The Arts Fundraising& Philanthropy Programme supports fundraisers networks, including Young People in the Arts. They have kindly written a blog on their recent event: “Fundraising in the Arts: What Now and Next” in partnership with Arts Fundraising & Philanthropy. Matthew Ross, Events Manager at Young People in the Arts writes
On January 27th, over ninety young fundraisers gathered in the Foundling Museum’s Picture Gallery for a panel discussion on fundraising in the arts. The event was the brainchild of Young People in the Arts, in partnership with the Arts Fundraising and Philanthropy Programme and the Institute of Fundraising Cultural Sector Network.
We fundraisers had assembled to hear the insights of four experts in the field: Michelle Wright (Chief Executive, Cause4), Layla Moosavi (Fundraising consultant and trainer), Matthew Bowcock, CBE (Arts Council England and Hazelhurst Trust) and Sarah Gee (Co-founder, Indigo Ltd) who took the chair. Their 45-minute discussion was followed by a Q&A with the audience, and the conversation continued over networking drinks nearby at the New Bloombury Set.
Watched over by Hogarth’s portrait of the sea captain and philanthropist Thomas Coram, we were in the birthplace of cultural philanthropy. In 1739, Coram established the Foundling Hospital to protect newborns at risk of abandonment, and so created the first public charity and art gallery. Its standing amongst society’s wealthy philanthropists was in large part secured by artists and musicians. Hogarth donated his portrait of Coram for display in the Hospital, and persuaded his famous peers – Reynolds, Ramsey and Gainsborough – to donate works of their own. Handel wrote and conducted his Foundling Hospital Anthem for the Hospital’s first benefit concert in 1749. The concert was such a success that the following year another was given; this time it was Handel’s Messiah, under the composer’s baton. A tradition was born. Handel conducted Messiah to raise funds for the Hospital every year until his death in 1759, and annual benefit performances continued well into the 1770s.
Taking on the mantle of Thomas Coram, we wanted to discuss the pressing questions in cultural philanthropy in the 21st century. Our organisations increasingly depend on philanthropy for their future success. So what role will fundraisers play in delivering their organisations’ visions? What will our organisations need from us as they increasingly rely on philanthropic support? What skills and knowledge do we fundraisers need, and how might these skills change in future? Judging by the wealth of questions that followed the panel’s discussion, our expert speakers could have spoken for far more than their allotted 45 minutes, and still have had more to discuss.
Passion and knowledge are qualities which the philathropist Matthew Bowcock finds most persuasive. Nothing can match a thorough knowledge of your art form and institution. A suave cultivation strategy is all well and good, but success ultimately comes when the basics are right and the donor is enthused. Matthew also shared an insight from his fellow donors: many philanthropists see their gifts not as financial transactions but as social acts. Fine tune your attena to understand why donors, especially the biggest donors, give. Make them feel that they have a stake in your organisation, as this is a key to their ongoing support.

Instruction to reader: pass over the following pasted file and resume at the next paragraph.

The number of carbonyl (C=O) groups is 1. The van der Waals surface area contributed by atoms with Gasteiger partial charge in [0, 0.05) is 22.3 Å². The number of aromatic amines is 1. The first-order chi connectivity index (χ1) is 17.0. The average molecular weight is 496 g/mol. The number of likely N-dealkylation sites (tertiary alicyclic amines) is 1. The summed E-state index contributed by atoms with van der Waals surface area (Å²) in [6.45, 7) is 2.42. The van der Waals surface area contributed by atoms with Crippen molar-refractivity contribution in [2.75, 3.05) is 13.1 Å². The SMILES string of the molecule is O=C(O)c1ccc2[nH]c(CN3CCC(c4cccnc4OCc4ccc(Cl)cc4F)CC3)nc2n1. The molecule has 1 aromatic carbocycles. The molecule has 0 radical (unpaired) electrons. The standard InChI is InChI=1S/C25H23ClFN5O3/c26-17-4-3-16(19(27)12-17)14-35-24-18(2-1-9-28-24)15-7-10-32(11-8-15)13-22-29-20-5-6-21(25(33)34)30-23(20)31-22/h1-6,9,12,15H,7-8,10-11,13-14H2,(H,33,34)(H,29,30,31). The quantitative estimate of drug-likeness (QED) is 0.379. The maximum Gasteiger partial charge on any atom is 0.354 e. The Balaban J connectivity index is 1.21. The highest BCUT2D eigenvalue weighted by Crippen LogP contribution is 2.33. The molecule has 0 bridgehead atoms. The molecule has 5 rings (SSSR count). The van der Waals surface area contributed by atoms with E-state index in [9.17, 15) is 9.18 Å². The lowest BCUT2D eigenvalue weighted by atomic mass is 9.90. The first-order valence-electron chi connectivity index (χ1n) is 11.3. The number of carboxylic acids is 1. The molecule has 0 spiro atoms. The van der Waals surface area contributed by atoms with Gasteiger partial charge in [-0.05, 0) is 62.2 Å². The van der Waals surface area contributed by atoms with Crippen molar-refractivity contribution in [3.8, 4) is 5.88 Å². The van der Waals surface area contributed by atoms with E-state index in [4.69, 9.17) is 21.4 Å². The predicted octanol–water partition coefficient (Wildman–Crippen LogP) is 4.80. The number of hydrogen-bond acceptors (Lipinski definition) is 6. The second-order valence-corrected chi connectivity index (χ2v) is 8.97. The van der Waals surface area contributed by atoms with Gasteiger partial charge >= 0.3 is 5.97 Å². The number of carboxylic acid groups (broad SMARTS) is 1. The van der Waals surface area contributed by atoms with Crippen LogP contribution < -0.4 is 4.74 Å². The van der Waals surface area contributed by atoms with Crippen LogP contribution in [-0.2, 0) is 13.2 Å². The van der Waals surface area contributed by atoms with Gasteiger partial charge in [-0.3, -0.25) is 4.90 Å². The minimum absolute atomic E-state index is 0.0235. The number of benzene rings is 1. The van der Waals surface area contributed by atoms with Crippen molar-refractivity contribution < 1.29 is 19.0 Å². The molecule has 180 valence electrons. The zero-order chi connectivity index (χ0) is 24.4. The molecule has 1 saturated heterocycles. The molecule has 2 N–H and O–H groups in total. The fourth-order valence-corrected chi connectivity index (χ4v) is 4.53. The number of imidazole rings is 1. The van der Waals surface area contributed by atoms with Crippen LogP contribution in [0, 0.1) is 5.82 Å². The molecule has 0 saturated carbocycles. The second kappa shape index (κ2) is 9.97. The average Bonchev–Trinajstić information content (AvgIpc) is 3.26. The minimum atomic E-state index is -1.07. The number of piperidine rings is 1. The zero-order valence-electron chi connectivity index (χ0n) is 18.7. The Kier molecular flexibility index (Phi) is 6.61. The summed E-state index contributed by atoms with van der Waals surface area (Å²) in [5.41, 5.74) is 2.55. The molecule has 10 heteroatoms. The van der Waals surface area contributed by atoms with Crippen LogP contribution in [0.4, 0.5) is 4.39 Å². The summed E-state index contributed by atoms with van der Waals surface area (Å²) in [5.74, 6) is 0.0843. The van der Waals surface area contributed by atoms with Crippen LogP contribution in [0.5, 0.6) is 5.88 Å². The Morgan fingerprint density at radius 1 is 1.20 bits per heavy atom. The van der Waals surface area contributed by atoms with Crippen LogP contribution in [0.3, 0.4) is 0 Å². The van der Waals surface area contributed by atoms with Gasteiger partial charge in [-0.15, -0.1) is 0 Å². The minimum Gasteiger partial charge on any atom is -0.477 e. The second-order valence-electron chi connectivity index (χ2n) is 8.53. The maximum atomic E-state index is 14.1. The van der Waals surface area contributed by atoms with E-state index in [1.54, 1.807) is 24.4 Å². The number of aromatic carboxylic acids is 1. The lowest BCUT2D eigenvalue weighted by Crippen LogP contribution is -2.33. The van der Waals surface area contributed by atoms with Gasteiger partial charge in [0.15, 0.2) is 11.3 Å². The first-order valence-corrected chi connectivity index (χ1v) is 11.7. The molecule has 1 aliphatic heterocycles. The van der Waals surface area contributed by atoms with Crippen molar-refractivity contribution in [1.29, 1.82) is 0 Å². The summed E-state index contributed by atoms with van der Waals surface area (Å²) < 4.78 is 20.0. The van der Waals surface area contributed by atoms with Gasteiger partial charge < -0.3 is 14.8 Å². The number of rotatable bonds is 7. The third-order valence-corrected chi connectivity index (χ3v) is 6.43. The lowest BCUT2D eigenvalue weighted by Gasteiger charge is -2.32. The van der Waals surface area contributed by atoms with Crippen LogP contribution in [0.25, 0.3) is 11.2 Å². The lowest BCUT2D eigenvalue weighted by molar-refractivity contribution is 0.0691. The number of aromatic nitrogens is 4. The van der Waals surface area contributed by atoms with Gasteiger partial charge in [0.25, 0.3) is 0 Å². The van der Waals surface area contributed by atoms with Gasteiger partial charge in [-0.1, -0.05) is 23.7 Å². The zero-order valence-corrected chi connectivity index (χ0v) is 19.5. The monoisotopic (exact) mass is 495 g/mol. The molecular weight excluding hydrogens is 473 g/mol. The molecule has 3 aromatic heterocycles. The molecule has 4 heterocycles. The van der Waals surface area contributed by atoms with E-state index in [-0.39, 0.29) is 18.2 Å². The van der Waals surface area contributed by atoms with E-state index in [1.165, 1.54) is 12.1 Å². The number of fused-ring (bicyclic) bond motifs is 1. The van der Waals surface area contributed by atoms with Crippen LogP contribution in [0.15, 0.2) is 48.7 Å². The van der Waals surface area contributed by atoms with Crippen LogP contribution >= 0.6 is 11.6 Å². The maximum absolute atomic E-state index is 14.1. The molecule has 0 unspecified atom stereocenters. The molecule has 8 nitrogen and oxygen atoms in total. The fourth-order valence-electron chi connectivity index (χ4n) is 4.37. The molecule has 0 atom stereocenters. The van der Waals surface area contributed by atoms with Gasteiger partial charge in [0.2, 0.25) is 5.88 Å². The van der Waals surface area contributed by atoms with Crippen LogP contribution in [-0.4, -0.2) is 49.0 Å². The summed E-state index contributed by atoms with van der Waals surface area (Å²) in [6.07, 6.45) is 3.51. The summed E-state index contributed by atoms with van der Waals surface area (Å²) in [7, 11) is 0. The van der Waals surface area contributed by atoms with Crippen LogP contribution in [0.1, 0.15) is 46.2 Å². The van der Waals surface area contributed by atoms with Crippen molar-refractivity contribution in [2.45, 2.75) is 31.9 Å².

For Layla Moosavi, arts organisations are the perfect corporate partners. They offer ‘money can’t buy’ experiences and values that corporate donors prize. So look at yourself, grasp what you do and know what it costs you before you approach a potential sponsor. And have confidence: know what you offer, and engage a corporate partner as an equal.
People, place, partnership, positioning: for Michelle Wright, these are the four ‘P’s of successful fundraising. They are also the key to that rare phenomenon: genuinely innovative fundraising. To achieve this, do simple things well. People: look after your relationships. Place: understand what the needs are in your community and be sure you target them. Partnerships: take care of them. Positioning: brilliant fundraising has a simple and distinctive message, so be defined.
Sarah Gee, who deftly steered the discussion as Chair, also shared insights from her career. Fundraising is too important to be left to fundraisers alone. Involve your trustees. Ask them to help you in the right way for them. Ensure your colleagues understand how all members of an organisation play their own parts in fundraising. And involve your artists and performers. They can be exceptional ambassadors for your cause and are worth a fortune to your organisation. So take equal care with them as with your supporters. Train them, and help them feel comfortable engaging with donors.
The event also took cultural philanthropy to the multitudes on social media. Tweets about the event reached almost 10,000 Twitter feeds, a Facebook event was viewed by over 400 people, and YPIA’s e-newsletters featuring the event reached over 1,750 subcribers.
What next? For early-career arts fundraisers, such opportunities for early-career arts fundraisers to meet, hear industry leaders speak and network are still limited. This event launched a new network to meet this need. With your support, we are planning the next steps to make this happen. Several of you have already expressed your interest in getting involved, and we would love to hear from more of you. Simply email Fanny Guesdon (email@example.com) and Matthew Ross (firstname.lastname@example.org) to find out more. And look out for future events, networking drinks and more. When you hear the word, join us. We need to support each other, now and for the future.